Speech Notes for Launch of Site Safe - Wilson
Tuesday, 15 August 2000
EMBARGOED UNTIL 5.00 PM TUESDAY 15 AUGUST Speech Notes
Speech Notes for Launch of
Site Safe Health & Safety Training system
Venue: Beehive Foyer
Tuesday, 15 August 2000 5:00 pm - 5:30 pm
I'm delighted to be here for two reasons.
One is that I believe no one will raise a point of order about a fruitcake.
The other is that it is wonderful to be able to talk about good news on Health and Safety.
Before turning to that good news – Site Safe - let look at some of the wider issues we face
In the year ended 31 June 2000 OSH investigated the deaths of 57 New Zealanders who lost their lives at work.
Not all deaths fall under OSH’s jurisdiction and the true workplace death toll is likely to be closer to 160.
In the same year OSH was also notified of accidents in which more than 4300 people were seriously injured.
These were only serious reported accidents. In the previous year there were 29,000 individual claims against the ACC employers account.
It is impossible to estimate the social cost that workplace accidents have on families, friends and workmates.
It is almost as hard to evaluate the economic cost.
What is known is that in the 1988/99 year the insured cost of workplace accidents (the cost of new and old ACC claim) was $637 million.
Businesses face this cost through ACC premiums.
What is also known is that this is the tip of the iceberg.
Research was done in 1988 on the total cost of workplace accidents in New Zealand. Using this research as a base, a conservative estimate of the cost in the 1998/99-year is $3.18 billion.
Businesses face costs as a result of injury as well.
These wider costs include loss of staff time, repairing and replacing equipment, lost production time, training costs and loss of staff morale.
THE GOVERNMENT’S APPROACH
The Government does not believe that these social and economic costs are acceptable.
This Government believes people have the absolute right to go to work and earn a living without facing undue risks to their health and safety.
The multi-billion cost of accidents means there is the potential for significant savings for businesses which improve their health and safety performance.
At the heart of the ERB is the aim to improve the relationship between employers and employees in the workplace.
Free and open communication between employers, managers, employees and unions and a relationship of mutual trust are key foundations of good workplace health and safety.
The Employment Relations Bill has as its stated objective "to build productive employment relationships through the promotion of mutual trust and confidence in all aspects of the employment environment"
Trust and confidence are destroyed by avoidable hazard, injury and death.
Through Trust and Confidence safety can be prompted and established in every workplace.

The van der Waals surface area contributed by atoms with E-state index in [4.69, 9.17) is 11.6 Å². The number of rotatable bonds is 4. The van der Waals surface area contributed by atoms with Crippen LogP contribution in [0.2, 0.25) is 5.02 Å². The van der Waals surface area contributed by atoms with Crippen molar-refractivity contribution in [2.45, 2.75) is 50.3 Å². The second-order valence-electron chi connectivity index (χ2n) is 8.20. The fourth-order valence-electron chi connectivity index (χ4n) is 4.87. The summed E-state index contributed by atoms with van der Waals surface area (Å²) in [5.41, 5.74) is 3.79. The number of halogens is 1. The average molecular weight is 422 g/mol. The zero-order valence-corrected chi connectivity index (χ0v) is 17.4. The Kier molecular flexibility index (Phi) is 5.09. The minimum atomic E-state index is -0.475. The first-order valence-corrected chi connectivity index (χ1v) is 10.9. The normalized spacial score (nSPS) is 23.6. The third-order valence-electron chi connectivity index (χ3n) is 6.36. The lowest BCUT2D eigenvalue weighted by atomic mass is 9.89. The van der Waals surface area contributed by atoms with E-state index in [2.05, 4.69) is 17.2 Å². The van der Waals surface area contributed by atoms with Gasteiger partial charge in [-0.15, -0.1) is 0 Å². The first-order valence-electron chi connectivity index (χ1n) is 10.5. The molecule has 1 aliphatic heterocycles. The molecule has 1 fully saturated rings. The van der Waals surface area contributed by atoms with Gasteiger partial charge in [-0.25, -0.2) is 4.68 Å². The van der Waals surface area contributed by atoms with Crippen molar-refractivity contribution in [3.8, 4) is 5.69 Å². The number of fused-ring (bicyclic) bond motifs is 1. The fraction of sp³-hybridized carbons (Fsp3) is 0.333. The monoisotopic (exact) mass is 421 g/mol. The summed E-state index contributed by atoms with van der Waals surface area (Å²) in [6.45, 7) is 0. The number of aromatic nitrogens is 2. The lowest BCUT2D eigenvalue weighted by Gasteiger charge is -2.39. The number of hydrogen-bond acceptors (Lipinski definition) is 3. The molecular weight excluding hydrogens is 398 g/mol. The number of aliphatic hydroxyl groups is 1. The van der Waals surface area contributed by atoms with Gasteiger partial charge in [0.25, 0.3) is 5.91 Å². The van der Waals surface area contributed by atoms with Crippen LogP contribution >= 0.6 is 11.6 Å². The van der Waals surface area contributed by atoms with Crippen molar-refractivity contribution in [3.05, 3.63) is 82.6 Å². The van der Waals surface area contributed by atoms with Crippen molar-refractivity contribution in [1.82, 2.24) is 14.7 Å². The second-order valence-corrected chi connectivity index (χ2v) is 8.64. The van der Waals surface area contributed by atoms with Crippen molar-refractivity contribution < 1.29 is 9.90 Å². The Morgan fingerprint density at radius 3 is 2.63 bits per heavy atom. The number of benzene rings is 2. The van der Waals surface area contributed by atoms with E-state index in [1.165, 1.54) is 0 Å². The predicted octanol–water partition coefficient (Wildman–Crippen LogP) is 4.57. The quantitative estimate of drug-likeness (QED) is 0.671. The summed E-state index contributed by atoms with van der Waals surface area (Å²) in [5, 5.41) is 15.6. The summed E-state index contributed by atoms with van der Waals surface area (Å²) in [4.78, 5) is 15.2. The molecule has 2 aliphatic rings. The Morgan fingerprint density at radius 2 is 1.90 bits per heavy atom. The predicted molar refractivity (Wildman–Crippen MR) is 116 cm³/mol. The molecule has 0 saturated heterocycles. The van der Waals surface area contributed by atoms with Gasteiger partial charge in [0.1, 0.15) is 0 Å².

Site Safe is a good example of the sort of practical result possible when employers and managers, unions and employees cooperate to promote safety. I'm particularly pleased that OSH has also had a practical involvement in the development of Site Safe.
In another context – the area of Treaty negotiations – I have been arguing the benefits of what I call "principled pragmatism". No-one expects employers to give up the idea of profit, or unions to give up the idea of improved wages and conditions. No one expects OSH to back away from its enforcement role. But adherence to these principles should not get in the way of finding pragmatic solutions to real safety problems.
Site Safe is one such solution. Through improving and recognising individuals' skills in the safety area, it is possible to improve safety throughout the construction industry. Initial training provides a passport to work on a building site. Later training deepens and broadens this. And the tripartite nature of the system – backed by government, employers and unions – gives status to all who are trained in asserting the old but still valuable principle of "safety first".
A safety culture develops through training, mutual trust and understanding.
Training to get the knowledge and skills, trust in each other to act in a responsible way and mutual understanding of the needs, responsibilities and attitudes of the others involved in the safety-conscious employment relationship.
Congratulations on the development of the system, and on the excellence of the first best practice guidelines booklet.
There will always be risk at work
The prime responsibility to minimise that risk rests with the employer, and managers, unions and employees need to accept their responsibilities as well.
The government believes the Employment Relations Bill will create a new workplace environment which will contribute to improved health and safety.
But other legislative and policy initiatives will also be needed to help reduce death, injury, misery and loss.
After a death or serious injury everyone can see, clearly, ways in which the tragedy could be prevented. Everyone would, of they could, wind the clock back and do what should have been done.
I have said before that the message is simple: we should act BEFORE accidents happen in the way we so desperately wish had been done AFTER the accidents happen. Site Safe is a good example of acting for safety at the right time.